The English title of the fifth book of Scripture, Deuteronomy, a compound of Greek words meaning “second law” or better yet “second Torah” perceptively picks up how Moses is intentionally presenting this material as given a second time. Here we will focus simply on chapters 5 and 7 to illustrate the point, but this is what the book invites us to do with the whole.
Take, for example, the Fourth and Fifth Commandments. When you put the text of the Fourth and Fifth Commandments from Exodus 20 alongside the text of the same commandments in Deuteronomy 5 one of the additional phrases sticks out because it is added to both commandments in Deuteronomy: “as YHWH your God commanded you” (5:12, 15). This phrase consciously highlights that this is a second telling of these stipulations. The natural question to ask is, “When did He command this of us?” And the answer is obviously when the Ten Commandments were given before.
The second version of the Fourth Commandment, as given in this second version of Torah called Deuteronomy, is consciously presented again from the first word to the last word. In Exodus 20 the commandment opens, “Remember the Sabbath day, to keep it holy” (20:8). In Deuteronomy the commandment opens, “Observe the Sabbath day, to keep it holy, as YHWH your God commanded you” (5:12). We have already noted the additional phrase, but even that first word highlights that this is a second telling. Remember is a worship gathering word, it suggests that the people would have gathered to “memorialize” the Sabbath day with a service. Observe, as Deuteronomy puts it, even more strongly conveys this idea but it also presupposes that this is already being done and stresses the need to continue doing it. It is stronger than the word remember because it suggests that the Sabbath day is to be treated like observing the festivals to YHWH (cf. Lev 23-25). The second version of the Fourth Commandment concludes with the additional phrase, “Therefore YHWH your God commanded you to keep the Sabbath day” (5:15). This is similar to the phrase we noted earlier and also highlights a conscious retelling of the commandment.
Normally the second version is more expansive than the original. Hence it is no surprise that within the text of the Fourth Commandment there is some other expansions. For example, the Exodus version lists these persons and animals as resting from work: you, your son, your daughter, your male servant, your female servant, your livestock, or the sojourner within your gates (20:10). In the Deuteronomy version we find much the same list except instead of only saying “your livestock” it specifically mentions the ox and donkey [see the list in the Tenth Commandment] and then says or “any livestock” and the Deuteronomy version adds the following text after saying “or the sojourner who is within your gates”: “that your male servant and your female servant may rest as well as you” (5:14). This stress on the servants also highlights the changing rationale from the first to the second version for keeping Sabbath. In Exodus 20:11 the pattern of creation — God created in six days and rested on the seventh day and blessed it and made it holy — is the reason for Israel keeping Sabbath. However, in Deuteronomy the reason instead is this: “You shall remember [here is that word from the opening of the Exodus version] that you were a slave in the land of Egypt, and YHWH your God brought you out from there with a mighty hand and an outstretched arm…” (5:15). The point of historical recapitulation in Exodus was the creation, but the point of historical recapitulation in Deuteronomy was the new creation of Israel saved from Egypt. This is a conscious retelling of the commandment. Moses assumes that you knew the reason given in Exodus when he speaks here in Deuteronomy. This is a second telling, a theological reflection, on the meaning of that original reason for keeping Sabbath.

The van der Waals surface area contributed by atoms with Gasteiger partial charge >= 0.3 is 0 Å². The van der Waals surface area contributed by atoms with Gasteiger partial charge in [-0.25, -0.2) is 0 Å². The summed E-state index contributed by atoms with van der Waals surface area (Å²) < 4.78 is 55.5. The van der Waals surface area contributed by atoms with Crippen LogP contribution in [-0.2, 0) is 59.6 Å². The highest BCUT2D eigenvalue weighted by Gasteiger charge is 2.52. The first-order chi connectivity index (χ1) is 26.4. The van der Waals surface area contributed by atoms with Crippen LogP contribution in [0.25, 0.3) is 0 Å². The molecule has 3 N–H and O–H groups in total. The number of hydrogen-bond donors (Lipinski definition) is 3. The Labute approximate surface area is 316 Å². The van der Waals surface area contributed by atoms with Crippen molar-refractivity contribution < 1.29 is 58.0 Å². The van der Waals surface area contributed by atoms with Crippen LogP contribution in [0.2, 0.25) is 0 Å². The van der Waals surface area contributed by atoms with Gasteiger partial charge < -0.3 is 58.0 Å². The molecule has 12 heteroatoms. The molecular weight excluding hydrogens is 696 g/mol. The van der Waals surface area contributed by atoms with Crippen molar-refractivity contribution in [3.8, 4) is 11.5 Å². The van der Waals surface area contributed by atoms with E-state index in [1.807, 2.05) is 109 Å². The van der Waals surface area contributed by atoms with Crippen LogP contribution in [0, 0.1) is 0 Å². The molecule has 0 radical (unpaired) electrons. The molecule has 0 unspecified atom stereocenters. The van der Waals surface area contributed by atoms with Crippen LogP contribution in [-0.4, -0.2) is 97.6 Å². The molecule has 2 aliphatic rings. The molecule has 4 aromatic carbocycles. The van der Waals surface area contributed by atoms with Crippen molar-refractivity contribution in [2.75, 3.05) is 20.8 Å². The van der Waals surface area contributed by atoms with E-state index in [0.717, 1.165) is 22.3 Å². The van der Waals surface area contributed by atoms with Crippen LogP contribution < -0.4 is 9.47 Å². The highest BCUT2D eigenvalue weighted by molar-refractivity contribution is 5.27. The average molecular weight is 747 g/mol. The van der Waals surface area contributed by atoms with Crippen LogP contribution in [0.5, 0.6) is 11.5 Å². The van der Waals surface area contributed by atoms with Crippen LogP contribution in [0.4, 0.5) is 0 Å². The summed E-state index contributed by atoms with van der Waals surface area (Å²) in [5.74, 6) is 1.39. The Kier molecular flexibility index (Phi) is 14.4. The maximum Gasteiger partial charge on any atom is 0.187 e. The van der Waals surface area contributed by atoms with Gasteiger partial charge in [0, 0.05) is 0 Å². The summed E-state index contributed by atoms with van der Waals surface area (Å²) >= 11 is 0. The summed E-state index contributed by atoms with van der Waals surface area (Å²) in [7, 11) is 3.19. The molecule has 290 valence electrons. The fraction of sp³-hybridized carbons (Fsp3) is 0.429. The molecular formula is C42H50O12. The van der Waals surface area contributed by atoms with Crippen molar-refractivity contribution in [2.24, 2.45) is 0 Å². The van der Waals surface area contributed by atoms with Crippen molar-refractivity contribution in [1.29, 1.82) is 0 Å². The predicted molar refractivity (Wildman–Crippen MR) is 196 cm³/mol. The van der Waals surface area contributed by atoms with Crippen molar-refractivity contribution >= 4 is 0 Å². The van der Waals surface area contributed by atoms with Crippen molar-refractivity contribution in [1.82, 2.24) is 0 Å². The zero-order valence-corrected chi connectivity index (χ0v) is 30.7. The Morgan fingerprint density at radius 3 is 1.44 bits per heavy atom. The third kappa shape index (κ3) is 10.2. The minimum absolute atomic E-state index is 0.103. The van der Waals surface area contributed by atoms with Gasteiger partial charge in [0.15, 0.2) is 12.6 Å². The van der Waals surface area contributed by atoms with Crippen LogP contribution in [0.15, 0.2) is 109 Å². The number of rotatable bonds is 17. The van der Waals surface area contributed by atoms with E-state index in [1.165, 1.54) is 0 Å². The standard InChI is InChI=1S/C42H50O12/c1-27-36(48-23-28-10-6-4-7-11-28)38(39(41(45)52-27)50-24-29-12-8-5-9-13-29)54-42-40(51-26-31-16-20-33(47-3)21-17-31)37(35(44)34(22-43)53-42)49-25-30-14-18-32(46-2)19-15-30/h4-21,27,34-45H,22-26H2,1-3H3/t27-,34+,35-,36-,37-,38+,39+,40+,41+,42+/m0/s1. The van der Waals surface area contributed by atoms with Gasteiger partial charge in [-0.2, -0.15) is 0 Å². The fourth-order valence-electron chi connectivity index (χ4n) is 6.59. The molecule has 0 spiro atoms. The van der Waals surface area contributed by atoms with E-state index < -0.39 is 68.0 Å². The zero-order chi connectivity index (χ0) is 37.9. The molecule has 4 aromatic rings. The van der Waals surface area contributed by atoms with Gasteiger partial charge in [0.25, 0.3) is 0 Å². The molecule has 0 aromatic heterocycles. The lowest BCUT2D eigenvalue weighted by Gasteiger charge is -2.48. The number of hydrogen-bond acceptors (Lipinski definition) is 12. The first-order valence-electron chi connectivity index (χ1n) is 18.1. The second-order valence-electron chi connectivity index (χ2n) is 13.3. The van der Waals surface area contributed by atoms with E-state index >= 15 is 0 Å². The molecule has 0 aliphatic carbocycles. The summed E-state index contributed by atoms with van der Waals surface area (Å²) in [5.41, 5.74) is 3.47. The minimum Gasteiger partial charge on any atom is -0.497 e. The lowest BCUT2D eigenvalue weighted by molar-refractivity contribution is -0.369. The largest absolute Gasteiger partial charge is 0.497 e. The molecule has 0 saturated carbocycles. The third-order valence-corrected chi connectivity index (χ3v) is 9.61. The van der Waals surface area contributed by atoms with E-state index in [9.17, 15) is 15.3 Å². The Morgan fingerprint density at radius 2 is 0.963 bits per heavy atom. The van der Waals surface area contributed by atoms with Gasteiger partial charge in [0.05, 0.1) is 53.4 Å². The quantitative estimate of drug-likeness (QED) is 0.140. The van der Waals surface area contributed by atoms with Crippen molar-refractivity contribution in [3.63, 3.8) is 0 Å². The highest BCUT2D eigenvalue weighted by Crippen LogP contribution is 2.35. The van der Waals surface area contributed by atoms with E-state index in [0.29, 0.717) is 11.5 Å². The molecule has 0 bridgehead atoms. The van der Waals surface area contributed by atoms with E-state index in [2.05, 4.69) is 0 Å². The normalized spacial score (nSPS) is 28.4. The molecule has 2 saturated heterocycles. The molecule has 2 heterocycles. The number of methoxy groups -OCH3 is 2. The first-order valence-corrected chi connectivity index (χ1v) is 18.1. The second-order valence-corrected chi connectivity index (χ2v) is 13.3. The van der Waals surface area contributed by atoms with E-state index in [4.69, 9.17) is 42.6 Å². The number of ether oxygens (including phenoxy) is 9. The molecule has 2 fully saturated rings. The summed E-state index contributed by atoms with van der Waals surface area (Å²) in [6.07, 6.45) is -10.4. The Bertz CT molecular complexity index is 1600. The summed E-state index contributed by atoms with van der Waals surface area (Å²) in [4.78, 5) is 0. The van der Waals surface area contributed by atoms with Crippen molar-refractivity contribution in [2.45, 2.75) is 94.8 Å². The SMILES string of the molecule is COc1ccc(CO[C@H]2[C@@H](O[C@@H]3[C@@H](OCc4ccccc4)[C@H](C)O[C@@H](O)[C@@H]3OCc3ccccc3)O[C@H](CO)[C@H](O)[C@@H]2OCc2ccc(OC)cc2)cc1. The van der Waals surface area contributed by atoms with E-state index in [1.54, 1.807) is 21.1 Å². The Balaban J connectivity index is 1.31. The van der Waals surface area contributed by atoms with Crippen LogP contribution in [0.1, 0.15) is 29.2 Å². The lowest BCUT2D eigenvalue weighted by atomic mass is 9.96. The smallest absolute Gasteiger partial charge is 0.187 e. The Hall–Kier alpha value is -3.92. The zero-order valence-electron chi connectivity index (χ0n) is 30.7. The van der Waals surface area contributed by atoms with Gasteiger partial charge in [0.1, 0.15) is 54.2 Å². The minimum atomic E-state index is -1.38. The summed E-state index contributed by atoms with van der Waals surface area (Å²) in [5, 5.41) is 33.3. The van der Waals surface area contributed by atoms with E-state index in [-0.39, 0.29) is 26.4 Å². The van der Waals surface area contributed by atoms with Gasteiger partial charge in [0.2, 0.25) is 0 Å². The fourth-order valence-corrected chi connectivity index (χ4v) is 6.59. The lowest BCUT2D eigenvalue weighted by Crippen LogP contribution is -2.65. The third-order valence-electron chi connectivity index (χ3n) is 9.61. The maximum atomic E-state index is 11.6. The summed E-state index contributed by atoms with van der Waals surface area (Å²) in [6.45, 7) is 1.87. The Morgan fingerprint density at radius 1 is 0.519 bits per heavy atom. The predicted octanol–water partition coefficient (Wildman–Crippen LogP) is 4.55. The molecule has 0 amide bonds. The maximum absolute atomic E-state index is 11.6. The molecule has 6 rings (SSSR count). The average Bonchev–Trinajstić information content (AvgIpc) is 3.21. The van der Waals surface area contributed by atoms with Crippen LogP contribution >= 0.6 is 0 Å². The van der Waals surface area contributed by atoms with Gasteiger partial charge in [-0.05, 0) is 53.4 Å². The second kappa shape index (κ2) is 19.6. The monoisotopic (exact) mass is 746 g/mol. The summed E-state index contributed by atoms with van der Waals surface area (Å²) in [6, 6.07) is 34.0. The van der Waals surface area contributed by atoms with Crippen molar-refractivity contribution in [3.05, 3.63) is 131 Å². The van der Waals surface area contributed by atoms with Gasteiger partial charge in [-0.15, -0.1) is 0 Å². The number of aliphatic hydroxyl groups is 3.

The tenth commandment is the other one with some notable differences. The Exodus version uses the same verb twice, but in Deuteronomy there are two verbs used that mean covet/desire. The lists are very similar, Deuteronomy adds “his field” to the list, but perhaps most importantly Deuteronomy changes the order of Exodus neighbor’s house and neighbor’s wife to neighbor’s wife and neighbor’s house. In other words, Deuteronomy promotes the wife to the top of the list from her second place in Deuteronomy. This reflects a concern for women that is found throughout the second version of Torah. It also argues against splitting the tenth commandment into two separate commandments (as some theological traditions do today anyway and as Sailhamer argues though he never overcomes this problem). Sailhamer does make the interesting observation that Exodus could be misunderstood as meaning that the neighbor’s wife was a piece of property and that by reversing the order Deuteronomy clarifies this ambiguity. Though the wife should not be understood in a property way (as Deuteronomy helpfully proves), Exodus is saying that the neighbor’s house includes his wife and possessions. The Ten Commandments are in order of importance from greatest to least, Deuteronomy makes it clear then that coveting the neighbor’s wife is worse than coveting the neighbor’s possessions whereas Exodus was simply lumping everything in the category of neighbor’s house (thus not to be understood as the physical house but the same way as Joshua uses it, “As for me and my house…”). Deuteronomy’s explanation and interpretation then clarifies what would have been ambiguous if we only had the Exodus version available to us.
The differences with the other commandments are not as great, but include such things as Deuteronomy joining the sixth through tenth using conjunctions and the Fifth Commandment in Deuteronomy adding the phrase “that it may go well with you,” which is so important to the argument of the book. Neverthless, these changes all support understanding this as a second telling of the Ten Words. The text invites us to compare and contrast the way they are told in Deuteronomy to Exodus and not to simply harmonize them but to see that this second interpretation of Torah will have some differences in emphasis at the very least. The other effect of telling this a second time is that the history of Deuteronomy 1-3 has made clear that the generation that was there is now dead. However, with the second telling all of Israel throughout her generations stands at Horeb to be confronted by the demands of the Ten Words.